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Giving a Name to the Pain of Losing a Child

ED GORDON, host:

There's grief. There's sadness. There's anguish. But sometimes, there are no words to describe a loss.

Commentator Karla Holloway says, in her case, there should be one.

Ms. KARLA HOLLOWAY (Author): Although Mother's Day, Memorial Day and Father's Day have passed, there are remains of these days, an absence without a word and without a name, nothing to displace my struggle to say, to explain, that I had, there were, once, when we were whole, there were two children. But one of my children has died and we are, I am, what? Why is there no language to identify us?

I knew what I was when my last parent died. When we stood at our father's casket, my sister and I both knew the word: we were orphans. Adults with families of our own and extended kin, but at that moment, orphaned. It was a loss our language could locate and name, being able to pronounce this as our identity.

And last year, when my sister suffered the death of her husband, she was immediately and publicly a widow. Many years ago, I heard Ladybird Johnson explain that empty was the Sanskrit root for the word widow. I recall the defiance she articulated against the identity of being emptied as if, with President Johnson dead, she was now bereft of any content. Whatever her response to this label, she had a word to reject or embrace, and there was as much resonance for me in that root as there was in her rejection.

Nevertheless, despite the generations of parents whose fate it is to spend their years shadowed by the memories only of the child or children they have lost, there is no name for us. I feel further punished by this empty space of language.

I have struggled with its creation in English. It must be a soft word, quiet, like our grief, but articulate in its claim. Perhaps a blend of shadow and orphan, maybe a word like sharphan? But in my mind, where the sounds of words matter greatly, that has no resonance and seems the artifice it is.

I have thought as well of words that seem connected to widow and child. Maybe wild. But that is only how I feel, not what I am. I think it cannot just be that there is no word possible that would be full enough for this sorrow, specific enough so that no one need question further, a word sufficiently plain so that my stumbles that follow the question, Do you have children? would be managed better than the ways I clumsily respond. I need a stable word.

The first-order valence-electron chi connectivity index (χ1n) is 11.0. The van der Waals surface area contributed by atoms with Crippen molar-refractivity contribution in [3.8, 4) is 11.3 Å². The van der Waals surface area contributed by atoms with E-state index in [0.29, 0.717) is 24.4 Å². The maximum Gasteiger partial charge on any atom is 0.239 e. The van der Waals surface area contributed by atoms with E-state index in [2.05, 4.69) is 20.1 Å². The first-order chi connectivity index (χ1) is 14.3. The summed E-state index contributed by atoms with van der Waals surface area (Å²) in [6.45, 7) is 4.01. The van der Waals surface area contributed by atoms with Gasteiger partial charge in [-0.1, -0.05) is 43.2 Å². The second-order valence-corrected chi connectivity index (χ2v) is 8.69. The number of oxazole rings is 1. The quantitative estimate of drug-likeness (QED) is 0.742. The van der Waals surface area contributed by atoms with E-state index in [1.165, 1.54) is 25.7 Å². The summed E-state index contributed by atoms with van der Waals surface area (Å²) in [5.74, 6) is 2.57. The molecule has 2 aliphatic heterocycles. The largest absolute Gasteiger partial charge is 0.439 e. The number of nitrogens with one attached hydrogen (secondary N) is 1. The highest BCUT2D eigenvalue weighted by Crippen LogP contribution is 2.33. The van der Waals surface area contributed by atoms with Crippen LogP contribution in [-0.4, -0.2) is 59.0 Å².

So I request that those who think about language and text and words and their sounds to consider this assignment. If I cannot, even one whose profession is exactly that, someone who reads and considers the cultures and meanings and words, who lingers over poetry and prose and knows how to parse a sentence and its meaning, if I cannot do this task because I suspect the grief has overwhelmed, I appeal to someone else to craft a word to name parents who have lost a child.

Please consider this an urgent request. Our numbers grow daily. With drive-bys and carelessness, with genocides, and accidents, illnesses, and suicide, war, and, yes, murder, the ways in which our children die multiply. And since we have found no word to bring those horrors to their conclusion, I petition instead for a word, a name that gathers the grief we represent. Send it in care of the post office, just one word, please, that names a parent who has lost a child. All contributions will be gratefully acknowledged by the family.

GORDON: Karla Holloway is the author of Passed On: African-American Mourning Stories. This is NPR News. Transcript provided by NPR, Copyright NPR.

NPR transcripts are created on a rush deadline by an NPR contractor. This text may not be in its final form and may be updated or revised in the future. Accuracy and availability may vary. The authoritative record of NPR’s programming is the audio record.

Karla Holloway